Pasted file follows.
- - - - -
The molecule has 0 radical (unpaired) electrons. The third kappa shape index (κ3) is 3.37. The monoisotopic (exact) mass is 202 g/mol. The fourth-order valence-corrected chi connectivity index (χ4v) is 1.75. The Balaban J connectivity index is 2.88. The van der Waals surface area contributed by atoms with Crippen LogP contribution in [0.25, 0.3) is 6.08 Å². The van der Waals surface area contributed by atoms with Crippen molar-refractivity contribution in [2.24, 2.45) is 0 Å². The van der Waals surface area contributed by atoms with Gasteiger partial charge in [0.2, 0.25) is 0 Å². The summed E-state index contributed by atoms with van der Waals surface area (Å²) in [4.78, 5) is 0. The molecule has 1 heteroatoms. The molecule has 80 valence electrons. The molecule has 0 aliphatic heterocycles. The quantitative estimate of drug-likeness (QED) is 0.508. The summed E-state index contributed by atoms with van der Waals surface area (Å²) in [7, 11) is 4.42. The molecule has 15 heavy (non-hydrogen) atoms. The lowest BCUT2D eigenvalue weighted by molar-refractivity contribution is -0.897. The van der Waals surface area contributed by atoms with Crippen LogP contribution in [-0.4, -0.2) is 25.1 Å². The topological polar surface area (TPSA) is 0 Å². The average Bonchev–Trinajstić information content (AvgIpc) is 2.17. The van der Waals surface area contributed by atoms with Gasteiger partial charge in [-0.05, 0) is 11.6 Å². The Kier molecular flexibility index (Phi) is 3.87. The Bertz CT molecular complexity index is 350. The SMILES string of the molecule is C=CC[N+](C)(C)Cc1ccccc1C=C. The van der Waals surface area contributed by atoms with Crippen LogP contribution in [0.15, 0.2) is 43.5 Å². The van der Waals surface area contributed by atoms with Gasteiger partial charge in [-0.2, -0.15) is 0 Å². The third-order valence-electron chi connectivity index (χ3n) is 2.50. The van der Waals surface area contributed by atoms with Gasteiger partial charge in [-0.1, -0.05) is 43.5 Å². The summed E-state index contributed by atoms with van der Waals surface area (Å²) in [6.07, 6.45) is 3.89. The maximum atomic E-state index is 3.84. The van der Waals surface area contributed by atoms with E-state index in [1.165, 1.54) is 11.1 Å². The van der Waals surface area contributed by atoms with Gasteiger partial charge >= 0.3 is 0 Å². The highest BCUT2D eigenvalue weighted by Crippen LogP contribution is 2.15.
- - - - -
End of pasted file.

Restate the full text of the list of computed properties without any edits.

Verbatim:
The molecule has 0 radical (unpaired) electrons. The third kappa shape index (κ3) is 3.37. The monoisotopic (exact) mass is 202 g/mol. The fourth-order valence-corrected chi connectivity index (χ4v) is 1.75. The Balaban J connectivity index is 2.88. The van der Waals surface area contributed by atoms with Crippen LogP contribution in [0.25, 0.3) is 6.08 Å². The van der Waals surface area contributed by atoms with Crippen molar-refractivity contribution in [2.24, 2.45) is 0 Å². The van der Waals surface area contributed by atoms with Gasteiger partial charge in [0.2, 0.25) is 0 Å². The summed E-state index contributed by atoms with van der Waals surface area (Å²) in [4.78, 5) is 0. The molecule has 1 heteroatoms. The molecule has 80 valence electrons. The molecule has 0 aliphatic heterocycles. The quantitative estimate of drug-likeness (QED) is 0.508. The summed E-state index contributed by atoms with van der Waals surface area (Å²) in [7, 11) is 4.42. The molecule has 15 heavy (non-hydrogen) atoms. The lowest BCUT2D eigenvalue weighted by molar-refractivity contribution is -0.897. The van der Waals surface area contributed by atoms with Crippen LogP contribution in [-0.4, -0.2) is 25.1 Å². The topological polar surface area (TPSA) is 0 Å². The average Bonchev–Trinajstić information content (AvgIpc) is 2.17. The van der Waals surface area contributed by atoms with Gasteiger partial charge in [-0.05, 0) is 11.6 Å². The Kier molecular flexibility index (Phi) is 3.87. The Bertz CT molecular complexity index is 350. The SMILES string of the molecule is C=CC[N+](C)(C)Cc1ccccc1C=C. The van der Waals surface area contributed by atoms with Crippen LogP contribution in [0.15, 0.2) is 43.5 Å². The van der Waals surface area contributed by atoms with Gasteiger partial charge in [-0.2, -0.15) is 0 Å². The third-order valence-electron chi connectivity index (χ3n) is 2.50. The van der Waals surface area contributed by atoms with Gasteiger partial charge in [-0.1, -0.05) is 43.5 Å². The summed E-state index contributed by atoms with van der Waals surface area (Å²) in [6.07, 6.45) is 3.89. The maximum atomic E-state index is 3.84. The van der Waals surface area contributed by atoms with E-state index in [1.165, 1.54) is 11.1 Å². The van der Waals surface area contributed by atoms with Gasteiger partial charge >= 0.3 is 0 Å². The highest BCUT2D eigenvalue weighted by Crippen LogP contribution is 2.15.